Love In Its Purest Form

Photo by Jeswin Thomas on Pexels.com

I have so many lovely Christmas decorations that I sometimes find it difficult to find a place for all of them. Some years I leave a few behind in the attic and then rotate them into the holiday lineup at another time. Interestingly my most cherished pieces are rarely noticed as they sit beside much more elegant creations. Nonetheless they make my heart sing each time I give them an honored place in my home. 

The first two are homemade ornaments for my Christmas tree. One was a little gift from my dear friend Linda back in the days when our children were babies and toddlers and neither of us had much money. We were young mothers in our twenties having contests to see how long we might survive the Houston heat without air conditioning to save on our electricity bills. Linda was the more steadfast and creative saver of the two of us and so one day she made a cute little ornament from an old holiday card and a photo of her two boys. She carefully trimmed the image of a wreath and let it encircle a picture of her smiling sons. I’ve proudly placed it on my tree every single year since then and my own daughters always look for it when they visit on Christmas Day. 

The other ornament is also made by hand and was inspired by the one from Linda. My youngest child, Catherine, took a snapshot of our faithful and beloved Golden Retriever, Red, and framed it with a garland from a Christmas card. Red was a remarkable pet and we loved her as much as she loved us. After she crossed the Rainbow bridge that little paper ornament became more precious than ever and I have to admit that I am never able to hang it on one of the branches without getting a catch in my throat and a few tears in my eyes.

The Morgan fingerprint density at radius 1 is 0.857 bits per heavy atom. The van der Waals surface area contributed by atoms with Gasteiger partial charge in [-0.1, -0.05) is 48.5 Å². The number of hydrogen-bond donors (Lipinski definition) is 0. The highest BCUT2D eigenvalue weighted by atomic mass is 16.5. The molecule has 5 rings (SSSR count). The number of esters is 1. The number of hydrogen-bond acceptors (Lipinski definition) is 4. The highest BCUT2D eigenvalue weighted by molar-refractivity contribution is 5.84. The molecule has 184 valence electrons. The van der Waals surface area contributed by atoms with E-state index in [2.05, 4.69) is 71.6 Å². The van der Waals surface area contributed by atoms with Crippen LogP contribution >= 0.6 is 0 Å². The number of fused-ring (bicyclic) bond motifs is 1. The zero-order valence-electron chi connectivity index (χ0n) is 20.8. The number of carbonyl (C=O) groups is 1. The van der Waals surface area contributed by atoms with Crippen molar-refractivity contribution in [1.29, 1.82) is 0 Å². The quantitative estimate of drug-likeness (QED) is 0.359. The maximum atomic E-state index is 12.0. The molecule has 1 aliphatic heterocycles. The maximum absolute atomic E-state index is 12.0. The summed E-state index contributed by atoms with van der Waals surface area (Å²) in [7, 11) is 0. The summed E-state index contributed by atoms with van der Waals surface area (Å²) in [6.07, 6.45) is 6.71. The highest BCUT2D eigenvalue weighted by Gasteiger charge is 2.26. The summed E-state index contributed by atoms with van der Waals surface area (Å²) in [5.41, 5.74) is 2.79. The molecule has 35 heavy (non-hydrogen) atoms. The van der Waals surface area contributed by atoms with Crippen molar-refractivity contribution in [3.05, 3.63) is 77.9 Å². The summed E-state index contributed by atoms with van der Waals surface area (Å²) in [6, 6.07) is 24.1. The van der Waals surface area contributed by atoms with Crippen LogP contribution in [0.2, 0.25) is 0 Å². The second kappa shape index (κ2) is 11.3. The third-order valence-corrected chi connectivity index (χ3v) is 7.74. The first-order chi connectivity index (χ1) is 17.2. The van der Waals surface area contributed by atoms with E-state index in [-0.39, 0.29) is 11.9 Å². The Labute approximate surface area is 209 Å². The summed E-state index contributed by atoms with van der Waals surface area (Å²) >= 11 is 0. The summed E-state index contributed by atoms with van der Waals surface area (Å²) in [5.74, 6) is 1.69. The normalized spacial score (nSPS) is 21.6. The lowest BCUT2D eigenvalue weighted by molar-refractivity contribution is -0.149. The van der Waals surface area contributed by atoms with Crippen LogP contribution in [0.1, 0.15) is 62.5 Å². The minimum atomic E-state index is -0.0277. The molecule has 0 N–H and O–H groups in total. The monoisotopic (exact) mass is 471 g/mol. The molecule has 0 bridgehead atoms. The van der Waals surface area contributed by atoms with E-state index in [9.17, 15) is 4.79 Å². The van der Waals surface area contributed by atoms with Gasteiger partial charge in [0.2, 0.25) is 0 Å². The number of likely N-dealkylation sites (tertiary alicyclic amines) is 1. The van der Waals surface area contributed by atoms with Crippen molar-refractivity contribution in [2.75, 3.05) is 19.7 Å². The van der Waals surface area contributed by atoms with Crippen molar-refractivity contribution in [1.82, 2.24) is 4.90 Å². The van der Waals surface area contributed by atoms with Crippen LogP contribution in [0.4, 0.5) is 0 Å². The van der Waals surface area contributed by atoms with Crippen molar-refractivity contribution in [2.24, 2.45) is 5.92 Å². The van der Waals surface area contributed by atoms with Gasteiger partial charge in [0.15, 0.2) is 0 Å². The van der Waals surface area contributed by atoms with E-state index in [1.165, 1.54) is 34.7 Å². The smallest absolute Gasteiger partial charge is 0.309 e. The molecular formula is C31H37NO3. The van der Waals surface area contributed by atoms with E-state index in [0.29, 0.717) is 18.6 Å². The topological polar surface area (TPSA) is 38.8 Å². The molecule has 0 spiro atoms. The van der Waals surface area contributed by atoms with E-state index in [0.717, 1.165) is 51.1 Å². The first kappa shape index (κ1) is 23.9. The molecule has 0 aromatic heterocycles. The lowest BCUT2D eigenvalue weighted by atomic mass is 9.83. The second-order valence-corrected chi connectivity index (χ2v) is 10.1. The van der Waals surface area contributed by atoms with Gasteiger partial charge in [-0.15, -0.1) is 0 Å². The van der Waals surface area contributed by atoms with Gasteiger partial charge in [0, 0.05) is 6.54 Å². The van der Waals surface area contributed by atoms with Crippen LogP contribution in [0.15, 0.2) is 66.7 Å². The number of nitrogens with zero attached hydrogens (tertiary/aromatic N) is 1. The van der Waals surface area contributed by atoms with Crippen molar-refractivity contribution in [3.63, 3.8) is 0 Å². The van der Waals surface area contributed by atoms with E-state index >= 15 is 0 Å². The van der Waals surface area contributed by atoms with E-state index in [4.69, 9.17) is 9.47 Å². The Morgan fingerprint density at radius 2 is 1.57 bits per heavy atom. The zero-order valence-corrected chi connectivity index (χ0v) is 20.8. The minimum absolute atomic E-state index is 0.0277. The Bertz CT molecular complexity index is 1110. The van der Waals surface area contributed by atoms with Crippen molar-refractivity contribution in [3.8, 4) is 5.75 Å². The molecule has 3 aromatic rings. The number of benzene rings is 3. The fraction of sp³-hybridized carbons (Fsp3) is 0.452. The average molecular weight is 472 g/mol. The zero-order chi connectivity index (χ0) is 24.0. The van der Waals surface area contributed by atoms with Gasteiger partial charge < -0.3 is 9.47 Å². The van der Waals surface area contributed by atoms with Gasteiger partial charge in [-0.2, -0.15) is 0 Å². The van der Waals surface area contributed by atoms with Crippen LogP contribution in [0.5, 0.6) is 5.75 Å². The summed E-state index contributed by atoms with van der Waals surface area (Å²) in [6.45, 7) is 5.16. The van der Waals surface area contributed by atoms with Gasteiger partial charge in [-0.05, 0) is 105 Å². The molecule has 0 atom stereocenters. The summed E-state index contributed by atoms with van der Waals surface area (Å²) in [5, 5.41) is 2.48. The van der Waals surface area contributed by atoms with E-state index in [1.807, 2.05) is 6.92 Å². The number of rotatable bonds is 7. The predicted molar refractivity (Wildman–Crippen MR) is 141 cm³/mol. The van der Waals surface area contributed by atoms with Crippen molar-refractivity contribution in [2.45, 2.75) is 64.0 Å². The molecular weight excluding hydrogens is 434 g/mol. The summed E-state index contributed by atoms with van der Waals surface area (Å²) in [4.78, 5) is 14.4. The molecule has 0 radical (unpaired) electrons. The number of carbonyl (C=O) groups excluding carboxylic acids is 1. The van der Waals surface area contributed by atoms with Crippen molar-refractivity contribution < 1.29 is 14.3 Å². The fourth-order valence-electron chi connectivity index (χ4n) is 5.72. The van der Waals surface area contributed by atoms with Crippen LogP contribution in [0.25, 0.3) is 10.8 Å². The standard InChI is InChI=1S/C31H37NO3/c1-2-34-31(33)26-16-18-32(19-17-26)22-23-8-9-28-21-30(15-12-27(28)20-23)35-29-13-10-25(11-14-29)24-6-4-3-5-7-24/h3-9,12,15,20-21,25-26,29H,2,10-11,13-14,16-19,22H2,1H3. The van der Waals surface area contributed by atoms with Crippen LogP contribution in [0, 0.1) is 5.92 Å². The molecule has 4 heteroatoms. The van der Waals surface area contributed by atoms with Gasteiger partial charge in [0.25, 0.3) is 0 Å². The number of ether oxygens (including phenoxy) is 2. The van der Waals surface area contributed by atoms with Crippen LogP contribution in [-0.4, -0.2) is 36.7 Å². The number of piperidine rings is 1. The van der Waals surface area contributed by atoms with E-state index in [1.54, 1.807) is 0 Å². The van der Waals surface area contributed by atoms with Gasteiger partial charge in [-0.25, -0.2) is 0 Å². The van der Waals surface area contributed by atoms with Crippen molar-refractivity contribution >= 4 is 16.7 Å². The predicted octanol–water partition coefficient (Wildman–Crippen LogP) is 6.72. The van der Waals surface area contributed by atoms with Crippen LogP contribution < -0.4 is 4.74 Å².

On the first Christmas of my married life my holiday decorating was rather threadbare. Mike and I were both in our early twenties and still studying at the University of Houston. We managed to get by on savings from the work he did in the summer and a little job as a teachers’ aide that I had gratefully landed. We had to adhere to a strict budget to make it from month to month so luxuries like Christmas trees and ornaments were not part of our spending habits. Luckily I have a birthday in November and that year Mike’s parents gave me twenty five dollars that I set aside for Christmas celebrating. I used it to purchase a tiny live tree, a stand for holding the tree upright and two boxes of glass ornament and a string of lights the rest I kept in my savings jar for gifts. I wrapped a sheet around the base of the tree and my Charlie Brown creation looked lovely in our tiny living room. 

One day when I was shopping for groceries at a big box store I spied a creche for five dollars that I thought would look perfect at the base of our tree. It was about ten inches wide and six inches tall and held tiny figures of Mary, Joseph, Baby Jesus and some angels and wise men. I just knew I had to have it but purchasing it would mean sweating bullets until the next pay check arrived so I grudgingly left it behind. The following week at my job I learned that all employees of the school district where I worked would receive two paychecks in Decembers to ensure that everyone had a jolly holiday. I knew then that a miracle had happened and I would be able to purchase the nativity scene. I rushed to the store after work praying that there would still be one available and to my delight there was.